You are not the public square, but you do play a role in it. In the early days, Twitter and Facebook loved to describe themselves as the public square. But it’s not true that any one platform was or is THE public square. As Mike Masnick wisely said this week, “The wider internet itself is the modern public square. Each private social media app is simply a private establishment on that public square.” So don’t take on all the responsibility for online discourse, but don’t shirk away from your role in it.
I’m obviously very biased in this entire discussion. I’m pre-disposed to thinking that politics has a place in our online environment. I think it’s overall good that politicians engage with their constituents online. Platforms might not want the responsibility, but the fact is that people do turn to them to stay up to date on what is happening. That means they must engage and not stick their heads in the sand.
What I’m Reading
Washington Post - Analysis of Missouri Judge's Censorship Ruling against Biden
Washington Post - Doughty's social media injunction undoes election disinformation efforts
NY Times - Bolsonaro Banned from Office in Brazil
January 15, 2024 - Iowa GOP Caucus
Topics to keep an eye on:
June 25, 2023 – Guatemala election
June 27, 2023 - SXSW Panel Picker Opens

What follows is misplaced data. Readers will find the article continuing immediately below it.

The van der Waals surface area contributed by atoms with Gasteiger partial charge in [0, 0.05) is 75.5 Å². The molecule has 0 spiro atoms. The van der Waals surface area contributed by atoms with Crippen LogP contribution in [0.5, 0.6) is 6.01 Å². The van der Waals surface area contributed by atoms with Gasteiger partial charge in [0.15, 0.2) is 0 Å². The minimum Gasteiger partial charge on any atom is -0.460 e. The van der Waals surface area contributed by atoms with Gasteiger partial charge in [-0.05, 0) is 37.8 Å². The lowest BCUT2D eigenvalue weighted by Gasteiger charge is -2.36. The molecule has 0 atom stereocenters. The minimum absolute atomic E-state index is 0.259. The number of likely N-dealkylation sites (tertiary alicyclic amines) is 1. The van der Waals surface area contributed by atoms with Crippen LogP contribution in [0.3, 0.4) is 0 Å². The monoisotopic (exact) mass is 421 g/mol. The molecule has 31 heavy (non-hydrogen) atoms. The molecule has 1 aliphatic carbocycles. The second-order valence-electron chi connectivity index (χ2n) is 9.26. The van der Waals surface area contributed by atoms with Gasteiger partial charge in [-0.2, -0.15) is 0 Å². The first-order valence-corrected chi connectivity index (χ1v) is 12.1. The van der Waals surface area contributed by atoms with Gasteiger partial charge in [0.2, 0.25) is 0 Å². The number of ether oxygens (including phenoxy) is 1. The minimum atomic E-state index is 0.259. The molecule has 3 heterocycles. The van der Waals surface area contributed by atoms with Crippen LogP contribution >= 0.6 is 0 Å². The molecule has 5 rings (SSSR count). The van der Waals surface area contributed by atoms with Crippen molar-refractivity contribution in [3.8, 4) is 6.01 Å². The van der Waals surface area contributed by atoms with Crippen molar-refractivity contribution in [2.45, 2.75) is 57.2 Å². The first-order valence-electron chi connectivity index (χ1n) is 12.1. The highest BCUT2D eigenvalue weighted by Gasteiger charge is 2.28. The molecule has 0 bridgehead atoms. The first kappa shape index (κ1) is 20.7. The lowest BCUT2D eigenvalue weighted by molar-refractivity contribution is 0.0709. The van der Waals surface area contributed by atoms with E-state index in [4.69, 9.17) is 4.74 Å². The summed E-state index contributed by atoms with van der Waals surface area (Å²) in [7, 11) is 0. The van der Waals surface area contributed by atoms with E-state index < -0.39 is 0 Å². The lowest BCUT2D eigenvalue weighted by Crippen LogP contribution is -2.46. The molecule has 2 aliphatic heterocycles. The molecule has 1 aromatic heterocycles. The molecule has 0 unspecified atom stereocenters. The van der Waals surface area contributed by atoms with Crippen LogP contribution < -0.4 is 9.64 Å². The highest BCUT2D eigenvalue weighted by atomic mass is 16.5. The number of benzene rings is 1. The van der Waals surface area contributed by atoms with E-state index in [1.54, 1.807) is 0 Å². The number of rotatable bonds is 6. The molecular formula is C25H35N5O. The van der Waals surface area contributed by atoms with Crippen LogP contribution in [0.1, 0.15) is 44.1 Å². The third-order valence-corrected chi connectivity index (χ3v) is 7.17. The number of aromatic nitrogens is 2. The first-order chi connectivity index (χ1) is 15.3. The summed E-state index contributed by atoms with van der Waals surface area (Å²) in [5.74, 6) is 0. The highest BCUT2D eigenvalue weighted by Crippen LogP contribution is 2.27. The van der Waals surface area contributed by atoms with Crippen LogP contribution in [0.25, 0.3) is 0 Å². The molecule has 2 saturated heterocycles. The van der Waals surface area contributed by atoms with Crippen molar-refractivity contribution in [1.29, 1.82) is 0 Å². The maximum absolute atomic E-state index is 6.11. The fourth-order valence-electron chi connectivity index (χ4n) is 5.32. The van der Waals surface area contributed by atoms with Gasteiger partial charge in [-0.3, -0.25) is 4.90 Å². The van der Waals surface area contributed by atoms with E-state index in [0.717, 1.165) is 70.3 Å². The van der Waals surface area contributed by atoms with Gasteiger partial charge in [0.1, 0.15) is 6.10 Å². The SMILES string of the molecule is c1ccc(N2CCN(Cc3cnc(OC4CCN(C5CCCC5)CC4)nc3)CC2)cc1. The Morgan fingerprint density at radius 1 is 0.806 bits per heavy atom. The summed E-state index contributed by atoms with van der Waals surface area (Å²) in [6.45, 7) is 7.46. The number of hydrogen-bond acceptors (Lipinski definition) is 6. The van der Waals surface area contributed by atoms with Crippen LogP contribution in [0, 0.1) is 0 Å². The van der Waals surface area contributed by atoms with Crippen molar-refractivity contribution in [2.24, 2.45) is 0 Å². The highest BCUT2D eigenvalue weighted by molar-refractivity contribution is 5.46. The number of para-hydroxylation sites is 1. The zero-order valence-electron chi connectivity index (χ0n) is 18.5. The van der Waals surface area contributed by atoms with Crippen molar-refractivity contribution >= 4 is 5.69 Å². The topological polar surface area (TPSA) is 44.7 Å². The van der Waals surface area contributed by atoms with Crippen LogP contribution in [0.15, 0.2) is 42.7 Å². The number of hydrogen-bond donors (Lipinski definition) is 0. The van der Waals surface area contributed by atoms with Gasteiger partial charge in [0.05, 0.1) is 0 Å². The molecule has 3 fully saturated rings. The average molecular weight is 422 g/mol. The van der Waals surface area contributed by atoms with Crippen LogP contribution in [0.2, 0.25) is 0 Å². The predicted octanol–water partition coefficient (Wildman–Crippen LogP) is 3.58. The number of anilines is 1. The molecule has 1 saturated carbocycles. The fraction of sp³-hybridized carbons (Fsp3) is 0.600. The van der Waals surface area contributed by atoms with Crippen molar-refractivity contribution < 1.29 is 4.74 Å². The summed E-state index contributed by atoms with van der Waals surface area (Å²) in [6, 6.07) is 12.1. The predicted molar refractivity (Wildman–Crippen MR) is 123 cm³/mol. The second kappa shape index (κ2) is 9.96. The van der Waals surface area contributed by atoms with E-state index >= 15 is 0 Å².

July 10, 2023 - Trust and Safety Hackathon
July 11-13, 2023 - TrustCon
July 2023 – Sudan election (likely to have further changes due clashes erupted mid-April, despite temporary humanitarian ceasefire,)
July 23, 2023 – Cambodia election
July 23, 2023 - Spain Election
August 10 - 13, 2023 - Defcon
August 20, 2023 - Guatemala runoff
August 23, 2023 - Zimbabwe Election
August-2023 – Eswatini election
August 23, 2023 - First GOP Presidential Primary Debate
Mid-September: All Tech Is Human - Responsible Tech Summit NYC
September 10, 2023: Russia to hold elections in four Ukrainian provinces
September 19, 2023 - UN General Assembly high-level debate begins
September 27-29, 2023: Athens Democracy Forum
September 28-29, 2023 - Trust & Safety Research Conference
TBD September: Atlantic Festival
TBD September: Unfinished Live
September 2023 – Bhutan election
September 2023 – Tuvalu election
September 9, 2023 – Maldives election
September 28-29, 2023 - The Atlantic Festival
September 30, 2023 – Slovakia election
September 2023 – Rwanda election
October 2023 – Oman election
October 2023 Poland election
October 8, 2023 – Pakistan election
October 10, 2023 – Liberia election
October 14, 2023 – New Zealand election
October 22, 2023 – Switzerland election
October 29, 2023 – Argentina election
October 2023 – Gabon election
October 2023 – Ukraine election
November 15, 2023 - Aspen Cyber Summit
November 20, 2023 – Marshall Islands election
November 29, 2023 – Argentina election
December 1-3, 2023: Build Peace 2023 Conference
December 20, 2023 – Democratic Republic of the Congo election
December 2023 –Togo election
2023 or 2024 – Peru election
TBD – Dominica election
TBD – Luxembourg election
TBD – Myanmar election
TBD – Spain election
TBD – Gabon election
TBD – Madagascar election
TBD – Haiti election
TBD – Libya election
TBD – Singapore election